When you rotated tires, did you switch the two front ones side to side? If you got the rear tires involved, you could have another one with a pull. Just switch the two front ones side to side. One additional clue to a tire pull is it may pull to the right under hard braking.
Also, Ford is famous for not providing alignment adjustments. What you got is what you get. To prevent having to pay for a fix under warranty, the allowable specs are very broad so it is real easy to have an alignment pull even though everything is "in specs". Did they give you a copy of the printout? If so, what are the two front camber readings? I had my computer set up to read to the hundredth of a degree for better accuracy. Shops that are more concerned with dollars and time set their computers to read only to the tenth of a degree. That can make a big difference when looking for the cause of a pull. Many of the front-wheel-drive cars I aligned needed exactly.06 degrees more camber on the left front to make up for "road crown". That's the right-hand slant of the road to make rain run off. When the alignment computer is set to just read to the tenth of a degree, the rounding off results in insufficient accuracy to get that.06 degrees. Reading to the tenth of a degree is plenty accurate enough for trucks and older rear-wheel-drive cars, but not most front-wheel-drive cars. Many Ford dealers have their alignment computers set less accurately because their cars self-steer very hard so they will tolerate a bigger camber difference from side to side. Cars with more freed-up steering systems follow the road more easily so the camber must be adjusted more precisely to make the car go straight when you let go of the steering wheel.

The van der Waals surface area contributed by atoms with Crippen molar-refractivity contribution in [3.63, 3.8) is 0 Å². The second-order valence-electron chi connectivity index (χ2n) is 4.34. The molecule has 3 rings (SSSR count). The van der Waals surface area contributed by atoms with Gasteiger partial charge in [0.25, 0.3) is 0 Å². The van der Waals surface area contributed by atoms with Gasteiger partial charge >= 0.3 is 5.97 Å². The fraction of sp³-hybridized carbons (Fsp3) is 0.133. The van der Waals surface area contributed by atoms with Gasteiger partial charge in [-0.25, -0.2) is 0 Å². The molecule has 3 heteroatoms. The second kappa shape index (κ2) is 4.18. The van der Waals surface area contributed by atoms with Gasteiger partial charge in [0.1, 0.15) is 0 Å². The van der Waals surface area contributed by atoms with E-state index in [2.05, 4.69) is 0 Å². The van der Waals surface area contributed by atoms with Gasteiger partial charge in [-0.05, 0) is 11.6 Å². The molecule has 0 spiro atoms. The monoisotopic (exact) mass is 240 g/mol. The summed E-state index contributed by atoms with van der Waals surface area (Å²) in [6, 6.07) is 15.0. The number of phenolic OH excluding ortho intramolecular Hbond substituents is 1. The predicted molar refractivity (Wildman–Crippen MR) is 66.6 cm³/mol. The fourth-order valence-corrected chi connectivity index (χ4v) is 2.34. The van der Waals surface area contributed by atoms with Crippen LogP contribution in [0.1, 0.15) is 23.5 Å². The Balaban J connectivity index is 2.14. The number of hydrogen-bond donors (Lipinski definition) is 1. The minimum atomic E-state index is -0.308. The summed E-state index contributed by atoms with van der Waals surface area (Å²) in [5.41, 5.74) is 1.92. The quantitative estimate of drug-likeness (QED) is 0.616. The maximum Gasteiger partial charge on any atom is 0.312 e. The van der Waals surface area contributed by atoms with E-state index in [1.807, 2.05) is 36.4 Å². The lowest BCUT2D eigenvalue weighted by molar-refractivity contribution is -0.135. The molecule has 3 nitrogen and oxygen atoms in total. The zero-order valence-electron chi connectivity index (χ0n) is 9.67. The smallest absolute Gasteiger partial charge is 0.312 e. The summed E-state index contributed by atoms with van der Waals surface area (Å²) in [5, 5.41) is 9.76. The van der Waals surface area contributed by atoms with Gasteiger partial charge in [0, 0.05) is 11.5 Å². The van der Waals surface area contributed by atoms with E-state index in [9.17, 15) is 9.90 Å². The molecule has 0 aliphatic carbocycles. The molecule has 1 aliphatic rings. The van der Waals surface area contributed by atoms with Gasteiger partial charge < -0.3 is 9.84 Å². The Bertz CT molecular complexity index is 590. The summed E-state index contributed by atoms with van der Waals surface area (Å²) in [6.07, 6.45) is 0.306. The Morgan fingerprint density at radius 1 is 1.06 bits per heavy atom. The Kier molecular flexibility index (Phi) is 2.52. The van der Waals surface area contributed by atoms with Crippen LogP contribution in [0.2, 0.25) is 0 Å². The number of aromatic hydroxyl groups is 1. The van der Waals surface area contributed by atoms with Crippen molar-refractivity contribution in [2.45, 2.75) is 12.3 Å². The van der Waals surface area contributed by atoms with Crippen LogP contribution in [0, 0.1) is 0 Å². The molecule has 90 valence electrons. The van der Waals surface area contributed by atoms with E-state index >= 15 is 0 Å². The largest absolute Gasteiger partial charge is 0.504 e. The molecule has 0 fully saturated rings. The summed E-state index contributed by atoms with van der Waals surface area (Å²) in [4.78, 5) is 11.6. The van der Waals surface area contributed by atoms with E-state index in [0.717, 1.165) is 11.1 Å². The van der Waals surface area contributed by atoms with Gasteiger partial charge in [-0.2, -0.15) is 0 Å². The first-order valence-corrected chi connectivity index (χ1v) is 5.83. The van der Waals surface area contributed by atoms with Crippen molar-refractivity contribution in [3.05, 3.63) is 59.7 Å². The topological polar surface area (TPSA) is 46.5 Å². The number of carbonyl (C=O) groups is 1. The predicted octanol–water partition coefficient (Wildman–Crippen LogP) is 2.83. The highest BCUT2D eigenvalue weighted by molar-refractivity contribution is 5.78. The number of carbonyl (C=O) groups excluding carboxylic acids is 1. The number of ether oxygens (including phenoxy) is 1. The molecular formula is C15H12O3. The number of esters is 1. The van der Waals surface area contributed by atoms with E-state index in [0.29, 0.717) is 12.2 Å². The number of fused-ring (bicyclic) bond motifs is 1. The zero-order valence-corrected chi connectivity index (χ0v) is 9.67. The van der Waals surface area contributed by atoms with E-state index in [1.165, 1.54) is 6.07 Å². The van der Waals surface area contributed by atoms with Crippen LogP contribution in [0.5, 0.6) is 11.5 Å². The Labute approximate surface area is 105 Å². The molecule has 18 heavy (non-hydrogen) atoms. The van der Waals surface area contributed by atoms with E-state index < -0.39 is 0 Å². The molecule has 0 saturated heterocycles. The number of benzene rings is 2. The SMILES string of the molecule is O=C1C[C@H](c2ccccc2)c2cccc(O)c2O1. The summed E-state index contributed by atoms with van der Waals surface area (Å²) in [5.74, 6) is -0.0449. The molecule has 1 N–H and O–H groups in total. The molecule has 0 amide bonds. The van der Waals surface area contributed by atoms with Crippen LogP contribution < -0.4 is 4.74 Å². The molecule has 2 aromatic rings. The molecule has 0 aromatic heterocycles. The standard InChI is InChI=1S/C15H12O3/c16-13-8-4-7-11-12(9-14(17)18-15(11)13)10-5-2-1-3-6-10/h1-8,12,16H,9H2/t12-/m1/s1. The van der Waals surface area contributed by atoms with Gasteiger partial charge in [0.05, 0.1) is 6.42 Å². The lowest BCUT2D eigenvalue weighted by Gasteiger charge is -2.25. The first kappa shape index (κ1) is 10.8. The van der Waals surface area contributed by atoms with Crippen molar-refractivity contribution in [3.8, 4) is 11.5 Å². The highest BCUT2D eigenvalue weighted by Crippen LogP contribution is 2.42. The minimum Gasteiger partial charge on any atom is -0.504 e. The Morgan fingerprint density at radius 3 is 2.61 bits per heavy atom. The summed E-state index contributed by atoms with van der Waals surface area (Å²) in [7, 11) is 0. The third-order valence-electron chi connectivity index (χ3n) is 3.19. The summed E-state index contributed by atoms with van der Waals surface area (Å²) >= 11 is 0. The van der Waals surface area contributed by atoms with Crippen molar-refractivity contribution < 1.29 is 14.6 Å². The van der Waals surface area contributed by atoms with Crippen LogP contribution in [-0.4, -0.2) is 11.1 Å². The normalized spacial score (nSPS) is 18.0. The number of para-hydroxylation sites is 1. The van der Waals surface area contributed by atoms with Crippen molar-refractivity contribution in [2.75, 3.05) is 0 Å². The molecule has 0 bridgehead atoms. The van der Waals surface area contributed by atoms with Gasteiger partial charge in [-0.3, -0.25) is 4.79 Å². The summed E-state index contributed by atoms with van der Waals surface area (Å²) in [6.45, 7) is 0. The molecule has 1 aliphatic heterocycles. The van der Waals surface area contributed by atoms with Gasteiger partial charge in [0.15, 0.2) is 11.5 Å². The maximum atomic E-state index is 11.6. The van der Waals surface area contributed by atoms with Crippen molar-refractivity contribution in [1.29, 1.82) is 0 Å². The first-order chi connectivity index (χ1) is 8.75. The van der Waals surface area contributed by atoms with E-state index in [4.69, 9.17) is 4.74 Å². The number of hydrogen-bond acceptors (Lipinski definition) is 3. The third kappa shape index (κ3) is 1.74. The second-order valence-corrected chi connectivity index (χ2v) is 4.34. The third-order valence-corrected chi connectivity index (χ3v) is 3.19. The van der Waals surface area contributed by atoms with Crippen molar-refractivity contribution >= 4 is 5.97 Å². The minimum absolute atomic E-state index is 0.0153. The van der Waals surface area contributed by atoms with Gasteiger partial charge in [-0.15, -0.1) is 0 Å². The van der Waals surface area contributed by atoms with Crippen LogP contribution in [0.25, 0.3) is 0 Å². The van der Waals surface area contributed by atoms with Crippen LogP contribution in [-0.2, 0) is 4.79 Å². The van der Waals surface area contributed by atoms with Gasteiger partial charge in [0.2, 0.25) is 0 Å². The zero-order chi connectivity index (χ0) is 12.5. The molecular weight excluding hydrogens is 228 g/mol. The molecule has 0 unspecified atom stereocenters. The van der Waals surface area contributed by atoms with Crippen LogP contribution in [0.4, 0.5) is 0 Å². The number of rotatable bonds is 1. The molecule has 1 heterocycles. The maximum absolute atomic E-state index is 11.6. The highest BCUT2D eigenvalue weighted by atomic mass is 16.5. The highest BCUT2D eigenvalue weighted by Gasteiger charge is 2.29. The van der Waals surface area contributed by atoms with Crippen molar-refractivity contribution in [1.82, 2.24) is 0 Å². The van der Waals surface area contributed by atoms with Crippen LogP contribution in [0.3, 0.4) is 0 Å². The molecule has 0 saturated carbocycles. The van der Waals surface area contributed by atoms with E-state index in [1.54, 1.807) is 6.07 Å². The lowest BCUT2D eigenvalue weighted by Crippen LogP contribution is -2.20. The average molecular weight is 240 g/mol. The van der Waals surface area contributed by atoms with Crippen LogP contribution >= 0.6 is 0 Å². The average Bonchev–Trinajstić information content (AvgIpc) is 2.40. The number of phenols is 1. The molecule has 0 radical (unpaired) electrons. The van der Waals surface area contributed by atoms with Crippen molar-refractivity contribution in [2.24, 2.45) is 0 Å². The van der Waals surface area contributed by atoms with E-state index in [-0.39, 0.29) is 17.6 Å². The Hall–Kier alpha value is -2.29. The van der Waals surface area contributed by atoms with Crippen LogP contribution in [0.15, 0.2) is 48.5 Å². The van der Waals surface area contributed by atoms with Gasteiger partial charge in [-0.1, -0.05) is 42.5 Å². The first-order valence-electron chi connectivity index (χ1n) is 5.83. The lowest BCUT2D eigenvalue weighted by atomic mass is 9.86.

If your car still has the "rubber-bonded-socket" outer tie rod ends, they can be used to overcome a pull. Ford is the only manufacturer willing to use that terrible design. To alleviate a left-hand pull, Ford alignment mechanics would unbolt the outer stud on one of the tie rod ends, turn the wheels to the right, then reinstall it. Rather than using a greaseable ball and socket like everyone else, Ford's ball and socket are "glued" together with cured rubber that was poured into the joint. When it is reinstalled with the wheels turned to the right, it will go into a twist when the wheels are straight ahead. That twisted rubber wants to untwist and to do so it tries to turn the entire steering system to the right. That is how they counteract a left-hand pull. It's kind of like connecting a rubber bungee strap between the steering linkage and car body, but it works. That trick will severely shorten the already short life expectancy of the joint, but it solves the customer's complaint of a pull.
If swapping the front tires doesn't help, holler back with the camber readings from the alignment printout.
I've experienced many of times where an alignment was so called checked and said to be ok, but it wasn't. A slipped belt is not going to go away because the tire was rotated. It has to be removed, also the tires could be off balance and the tie rod could be bad, take it to a good computer alignment shop and have it looked at,
Monday, January 31st, 2011 AT 3:19 AM